This talk of bluejeans was making me very jealous. Of Levi and Strauss. I wish I could invent something like blue-jeans. Something to be remembered for. Something mass.
-Andy Warhol, The Philosophy of Andy Warhol.
ANDY WARHOL’s name is hanging from light posts all over the city of Toronto. Bold, unapologetic block letters are plastered on the sides of busy streetcars, and two banners the size of your first apartment cover half of the Bell Lightbox cultural center. In honor of the Toronto International Film Festival’s 40th birthday, the Lightbox opened its doors to the Andy Warhol: Stars of the Silver Screen exhibition, a celebration of the iconic artists contribution to art and film. Complete with 800 artworks and artifacts, Warhol’s personal scrapbooks and memorabilia, two film programmes releasing one film a week, the exhibition exhibition is as close as you’ll probably ever get to peering into Warhol’s fragile, brilliant, scattered, innovative mind.
Upon entering the Lightbox building, visitors are greeted with episodes from Warhol’s television works from the 1970s and 80s. Rarely seen Factory Diaries videos and episodes of “Fifteen Minutes” and “Fashion” stream alongside early editions of Interview magazine (the publication Warhol founded in 1969).
Continuing into the exhibit places visitors in the middle of a giant, warped, and twisted hall of mirrors. Pieces are polished to perfection, reflecting another work behind you (or is it around the corner?), allowing you to see your own face in Warhol’s work. You, the observer, are now more than a participant, you are a part of the display with your reflection frozen alongside Marilyn’s hazy smile.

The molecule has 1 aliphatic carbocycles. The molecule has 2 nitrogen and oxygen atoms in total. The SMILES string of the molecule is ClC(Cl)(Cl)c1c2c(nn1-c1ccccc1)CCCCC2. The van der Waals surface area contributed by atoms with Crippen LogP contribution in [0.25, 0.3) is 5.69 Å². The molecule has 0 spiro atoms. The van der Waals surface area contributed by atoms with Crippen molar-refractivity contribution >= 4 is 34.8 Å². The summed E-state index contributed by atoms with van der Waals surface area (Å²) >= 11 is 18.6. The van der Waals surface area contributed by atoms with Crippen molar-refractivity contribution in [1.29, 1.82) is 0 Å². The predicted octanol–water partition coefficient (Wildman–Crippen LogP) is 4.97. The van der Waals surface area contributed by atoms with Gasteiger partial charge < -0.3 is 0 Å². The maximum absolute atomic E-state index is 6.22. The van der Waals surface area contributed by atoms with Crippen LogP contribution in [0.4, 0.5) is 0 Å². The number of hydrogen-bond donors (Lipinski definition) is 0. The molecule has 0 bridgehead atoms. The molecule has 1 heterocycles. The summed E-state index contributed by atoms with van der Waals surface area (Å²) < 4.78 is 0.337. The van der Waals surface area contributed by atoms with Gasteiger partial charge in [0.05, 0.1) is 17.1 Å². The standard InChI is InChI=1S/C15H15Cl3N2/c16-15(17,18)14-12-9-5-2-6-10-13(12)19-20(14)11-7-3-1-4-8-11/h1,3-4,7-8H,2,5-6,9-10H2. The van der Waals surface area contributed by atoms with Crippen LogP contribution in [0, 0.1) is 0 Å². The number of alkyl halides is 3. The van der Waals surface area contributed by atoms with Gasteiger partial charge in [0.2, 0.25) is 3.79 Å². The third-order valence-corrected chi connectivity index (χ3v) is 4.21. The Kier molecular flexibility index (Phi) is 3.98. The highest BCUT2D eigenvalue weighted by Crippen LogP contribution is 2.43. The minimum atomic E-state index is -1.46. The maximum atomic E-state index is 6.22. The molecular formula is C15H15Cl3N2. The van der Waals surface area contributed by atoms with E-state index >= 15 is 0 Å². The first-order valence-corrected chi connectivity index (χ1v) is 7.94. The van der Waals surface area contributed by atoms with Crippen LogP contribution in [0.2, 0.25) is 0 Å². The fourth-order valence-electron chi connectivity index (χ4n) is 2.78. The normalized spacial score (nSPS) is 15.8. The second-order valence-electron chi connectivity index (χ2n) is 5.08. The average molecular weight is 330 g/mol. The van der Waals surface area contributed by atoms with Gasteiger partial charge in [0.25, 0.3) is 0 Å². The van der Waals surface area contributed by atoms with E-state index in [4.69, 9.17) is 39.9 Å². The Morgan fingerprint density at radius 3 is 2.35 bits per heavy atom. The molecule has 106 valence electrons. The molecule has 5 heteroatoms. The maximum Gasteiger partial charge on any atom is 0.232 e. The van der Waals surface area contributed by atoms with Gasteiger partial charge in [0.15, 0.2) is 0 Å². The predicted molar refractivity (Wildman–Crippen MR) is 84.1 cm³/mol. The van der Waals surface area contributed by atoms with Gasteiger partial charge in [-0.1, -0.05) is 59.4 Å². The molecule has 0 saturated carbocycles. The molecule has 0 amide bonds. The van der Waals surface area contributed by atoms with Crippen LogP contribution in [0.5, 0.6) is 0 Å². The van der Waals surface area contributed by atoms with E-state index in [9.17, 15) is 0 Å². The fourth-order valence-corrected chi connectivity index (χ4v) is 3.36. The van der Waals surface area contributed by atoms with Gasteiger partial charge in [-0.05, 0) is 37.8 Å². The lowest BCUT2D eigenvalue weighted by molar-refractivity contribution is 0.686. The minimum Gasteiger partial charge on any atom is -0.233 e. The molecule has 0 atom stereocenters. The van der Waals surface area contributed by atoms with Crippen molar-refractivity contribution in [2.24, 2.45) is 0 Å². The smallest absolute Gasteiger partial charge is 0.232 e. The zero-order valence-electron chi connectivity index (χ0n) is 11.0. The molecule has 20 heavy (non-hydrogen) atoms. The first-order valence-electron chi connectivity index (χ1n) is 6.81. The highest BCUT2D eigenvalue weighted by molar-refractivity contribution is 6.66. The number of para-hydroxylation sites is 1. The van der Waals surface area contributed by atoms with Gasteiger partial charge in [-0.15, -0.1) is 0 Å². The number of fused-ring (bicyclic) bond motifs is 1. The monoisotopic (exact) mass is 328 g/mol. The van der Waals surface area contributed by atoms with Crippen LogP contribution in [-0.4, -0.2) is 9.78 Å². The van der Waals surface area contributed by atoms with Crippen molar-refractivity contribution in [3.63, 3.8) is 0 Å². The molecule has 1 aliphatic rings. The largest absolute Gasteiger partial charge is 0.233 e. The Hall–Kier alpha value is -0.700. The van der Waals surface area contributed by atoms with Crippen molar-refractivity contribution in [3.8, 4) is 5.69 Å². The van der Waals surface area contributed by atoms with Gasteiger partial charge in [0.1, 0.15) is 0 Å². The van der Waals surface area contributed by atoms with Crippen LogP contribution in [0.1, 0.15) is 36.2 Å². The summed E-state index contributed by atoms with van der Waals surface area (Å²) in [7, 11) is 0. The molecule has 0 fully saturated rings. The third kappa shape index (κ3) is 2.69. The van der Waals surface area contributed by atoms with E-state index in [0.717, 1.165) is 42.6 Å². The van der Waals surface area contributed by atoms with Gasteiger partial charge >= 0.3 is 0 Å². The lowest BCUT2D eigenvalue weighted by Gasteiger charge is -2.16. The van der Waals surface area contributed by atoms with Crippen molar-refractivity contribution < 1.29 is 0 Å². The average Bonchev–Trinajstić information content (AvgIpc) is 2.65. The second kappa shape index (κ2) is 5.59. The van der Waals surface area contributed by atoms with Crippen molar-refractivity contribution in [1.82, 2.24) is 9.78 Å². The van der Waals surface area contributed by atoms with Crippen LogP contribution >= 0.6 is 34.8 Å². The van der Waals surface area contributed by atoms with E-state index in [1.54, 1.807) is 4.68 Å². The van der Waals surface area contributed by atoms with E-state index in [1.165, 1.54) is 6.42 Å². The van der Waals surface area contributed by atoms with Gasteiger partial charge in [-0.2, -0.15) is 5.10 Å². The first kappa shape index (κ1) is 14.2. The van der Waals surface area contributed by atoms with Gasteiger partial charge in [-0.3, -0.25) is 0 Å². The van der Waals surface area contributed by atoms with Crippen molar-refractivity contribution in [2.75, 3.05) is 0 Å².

Once you’ve gathered your bearings, visitors are lead into a massive collection of Warhol’s personal magazines, screen prints, costumes, films, artwork, and photographs.
Reflected in glass cases are frozen poses of scattered shrines to Warhol’s muses: Edie Sedgwick, Greta Garbo, Marilyn Monroe, Elizabeth Taylor and Kim Novak. The next room contains a chilly recreation of the Silver Factory lounge, complete with a plush couch, split disco ball, tumbling reels, silver wall phone, and Polaroids. This is the room that was once the centre of the social scene in 1964, where stars were planted and sprouted, Bolex cameras were loaded with 16mm film, and over 500 screen tests were created.
Finally, visitors are faced with the unblinking eye of a camera lens, in true Warhol fashion. Tucked away is a screen-test set up complete with a limp black curtain, silver brick wall, glaring lights, creaky stool, and rolling camera. You are filmed for 3 minutes; what you do is up to you. Do you stare right back? Tell a joke? Dance? Fidget? Sing? Laugh? Scowl? What are they waiting for? What are you waiting for? In a day and age where we are documenting our every move, it is fascinating to watch people’s discomfort on the stool.
To anyone who has ever fantasized about being part of what is arguably the coolest scene New York ever witnessed, this exhibit provides a bizarre time-travel experience into a golden age of culture and art.